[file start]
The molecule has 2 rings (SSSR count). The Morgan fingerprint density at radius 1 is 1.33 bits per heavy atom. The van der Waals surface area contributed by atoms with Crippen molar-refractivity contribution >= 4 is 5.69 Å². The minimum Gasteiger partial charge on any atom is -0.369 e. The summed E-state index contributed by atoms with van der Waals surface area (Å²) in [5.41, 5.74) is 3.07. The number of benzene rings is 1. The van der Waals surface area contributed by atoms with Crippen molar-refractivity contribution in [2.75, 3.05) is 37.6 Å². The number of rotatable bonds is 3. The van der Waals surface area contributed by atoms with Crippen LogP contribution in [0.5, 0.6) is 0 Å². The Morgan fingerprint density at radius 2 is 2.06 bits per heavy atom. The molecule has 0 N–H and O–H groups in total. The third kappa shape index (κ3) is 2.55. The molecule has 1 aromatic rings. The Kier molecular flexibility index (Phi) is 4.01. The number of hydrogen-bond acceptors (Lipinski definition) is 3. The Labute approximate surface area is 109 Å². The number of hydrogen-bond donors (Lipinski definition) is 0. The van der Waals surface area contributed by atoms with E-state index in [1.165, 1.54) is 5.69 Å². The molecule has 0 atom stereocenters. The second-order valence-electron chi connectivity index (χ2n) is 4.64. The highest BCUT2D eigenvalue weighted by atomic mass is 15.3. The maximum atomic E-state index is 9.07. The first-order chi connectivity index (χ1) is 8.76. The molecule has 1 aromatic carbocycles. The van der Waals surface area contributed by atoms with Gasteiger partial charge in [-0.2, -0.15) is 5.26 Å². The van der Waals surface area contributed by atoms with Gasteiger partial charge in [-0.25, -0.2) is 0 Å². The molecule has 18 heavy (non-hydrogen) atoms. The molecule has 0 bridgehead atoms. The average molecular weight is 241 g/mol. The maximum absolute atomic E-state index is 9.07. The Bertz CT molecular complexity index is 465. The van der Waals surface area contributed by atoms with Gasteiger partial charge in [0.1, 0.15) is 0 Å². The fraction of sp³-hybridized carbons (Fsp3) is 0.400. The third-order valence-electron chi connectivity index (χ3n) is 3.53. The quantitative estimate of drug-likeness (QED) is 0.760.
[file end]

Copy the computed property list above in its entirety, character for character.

The molecule has 2 rings (SSSR count). The Morgan fingerprint density at radius 1 is 1.33 bits per heavy atom. The van der Waals surface area contributed by atoms with Crippen molar-refractivity contribution >= 4 is 5.69 Å². The minimum Gasteiger partial charge on any atom is -0.369 e. The summed E-state index contributed by atoms with van der Waals surface area (Å²) in [5.41, 5.74) is 3.07. The number of benzene rings is 1. The van der Waals surface area contributed by atoms with Crippen molar-refractivity contribution in [2.75, 3.05) is 37.6 Å². The number of rotatable bonds is 3. The van der Waals surface area contributed by atoms with Crippen LogP contribution in [0.5, 0.6) is 0 Å². The Morgan fingerprint density at radius 2 is 2.06 bits per heavy atom. The molecule has 0 N–H and O–H groups in total. The third kappa shape index (κ3) is 2.55. The molecule has 1 aromatic rings. The Kier molecular flexibility index (Phi) is 4.01. The number of hydrogen-bond acceptors (Lipinski definition) is 3. The Labute approximate surface area is 109 Å². The number of hydrogen-bond donors (Lipinski definition) is 0. The van der Waals surface area contributed by atoms with E-state index in [1.165, 1.54) is 5.69 Å². The molecule has 0 atom stereocenters. The second-order valence-electron chi connectivity index (χ2n) is 4.64. The highest BCUT2D eigenvalue weighted by atomic mass is 15.3. The maximum atomic E-state index is 9.07. The first-order chi connectivity index (χ1) is 8.76. The molecule has 1 aromatic carbocycles. The van der Waals surface area contributed by atoms with Gasteiger partial charge in [-0.2, -0.15) is 5.26 Å². The van der Waals surface area contributed by atoms with Gasteiger partial charge in [-0.25, -0.2) is 0 Å². The molecule has 18 heavy (non-hydrogen) atoms. The molecule has 0 bridgehead atoms. The average molecular weight is 241 g/mol. The maximum absolute atomic E-state index is 9.07. The Bertz CT molecular complexity index is 465. The van der Waals surface area contributed by atoms with Gasteiger partial charge in [0.1, 0.15) is 0 Å². The fraction of sp³-hybridized carbons (Fsp3) is 0.400. The third-order valence-electron chi connectivity index (χ3n) is 3.53. The quantitative estimate of drug-likeness (QED) is 0.760.